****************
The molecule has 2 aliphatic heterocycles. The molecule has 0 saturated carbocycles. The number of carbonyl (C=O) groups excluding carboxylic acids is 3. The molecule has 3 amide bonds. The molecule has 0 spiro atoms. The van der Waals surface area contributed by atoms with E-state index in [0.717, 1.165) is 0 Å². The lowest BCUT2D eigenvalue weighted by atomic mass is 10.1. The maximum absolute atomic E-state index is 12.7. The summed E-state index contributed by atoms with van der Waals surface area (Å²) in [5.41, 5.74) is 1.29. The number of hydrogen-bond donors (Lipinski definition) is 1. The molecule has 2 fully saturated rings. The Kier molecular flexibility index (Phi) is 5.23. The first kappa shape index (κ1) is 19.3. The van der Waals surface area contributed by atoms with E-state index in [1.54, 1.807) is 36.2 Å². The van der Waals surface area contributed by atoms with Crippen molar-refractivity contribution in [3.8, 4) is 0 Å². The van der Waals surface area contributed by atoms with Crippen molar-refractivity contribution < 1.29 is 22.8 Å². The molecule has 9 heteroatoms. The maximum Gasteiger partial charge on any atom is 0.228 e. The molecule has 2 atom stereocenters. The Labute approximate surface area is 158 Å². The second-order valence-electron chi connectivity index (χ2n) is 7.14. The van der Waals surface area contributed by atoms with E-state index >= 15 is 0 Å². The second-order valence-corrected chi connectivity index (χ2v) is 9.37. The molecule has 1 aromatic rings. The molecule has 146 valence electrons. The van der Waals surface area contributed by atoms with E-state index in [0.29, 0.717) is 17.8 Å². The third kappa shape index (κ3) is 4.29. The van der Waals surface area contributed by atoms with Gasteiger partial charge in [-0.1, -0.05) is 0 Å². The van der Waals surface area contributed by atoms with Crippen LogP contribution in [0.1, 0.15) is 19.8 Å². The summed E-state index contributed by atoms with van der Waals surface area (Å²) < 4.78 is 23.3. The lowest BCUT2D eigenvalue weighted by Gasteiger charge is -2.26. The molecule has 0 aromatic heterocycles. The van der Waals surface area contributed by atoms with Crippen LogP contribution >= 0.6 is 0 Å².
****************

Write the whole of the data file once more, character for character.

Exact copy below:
The molecule has 2 aliphatic heterocycles. The molecule has 0 saturated carbocycles. The number of carbonyl (C=O) groups excluding carboxylic acids is 3. The molecule has 3 amide bonds. The molecule has 0 spiro atoms. The van der Waals surface area contributed by atoms with E-state index in [0.717, 1.165) is 0 Å². The lowest BCUT2D eigenvalue weighted by atomic mass is 10.1. The maximum absolute atomic E-state index is 12.7. The summed E-state index contributed by atoms with van der Waals surface area (Å²) in [5.41, 5.74) is 1.29. The number of hydrogen-bond donors (Lipinski definition) is 1. The molecule has 2 fully saturated rings. The Kier molecular flexibility index (Phi) is 5.23. The first kappa shape index (κ1) is 19.3. The van der Waals surface area contributed by atoms with E-state index in [1.54, 1.807) is 36.2 Å². The van der Waals surface area contributed by atoms with Crippen molar-refractivity contribution in [3.8, 4) is 0 Å². The van der Waals surface area contributed by atoms with Crippen molar-refractivity contribution < 1.29 is 22.8 Å². The molecule has 9 heteroatoms. The maximum Gasteiger partial charge on any atom is 0.228 e. The molecule has 2 atom stereocenters. The Labute approximate surface area is 158 Å². The second-order valence-electron chi connectivity index (χ2n) is 7.14. The van der Waals surface area contributed by atoms with E-state index >= 15 is 0 Å². The second-order valence-corrected chi connectivity index (χ2v) is 9.37. The molecule has 1 aromatic rings. The molecule has 146 valence electrons. The van der Waals surface area contributed by atoms with E-state index in [0.29, 0.717) is 17.8 Å². The third kappa shape index (κ3) is 4.29. The van der Waals surface area contributed by atoms with Gasteiger partial charge in [-0.1, -0.05) is 0 Å². The van der Waals surface area contributed by atoms with Crippen LogP contribution in [0.1, 0.15) is 19.8 Å². The summed E-state index contributed by atoms with van der Waals surface area (Å²) < 4.78 is 23.3. The lowest BCUT2D eigenvalue weighted by Gasteiger charge is -2.26. The molecule has 0 aromatic heterocycles. The van der Waals surface area contributed by atoms with Crippen LogP contribution >= 0.6 is 0 Å².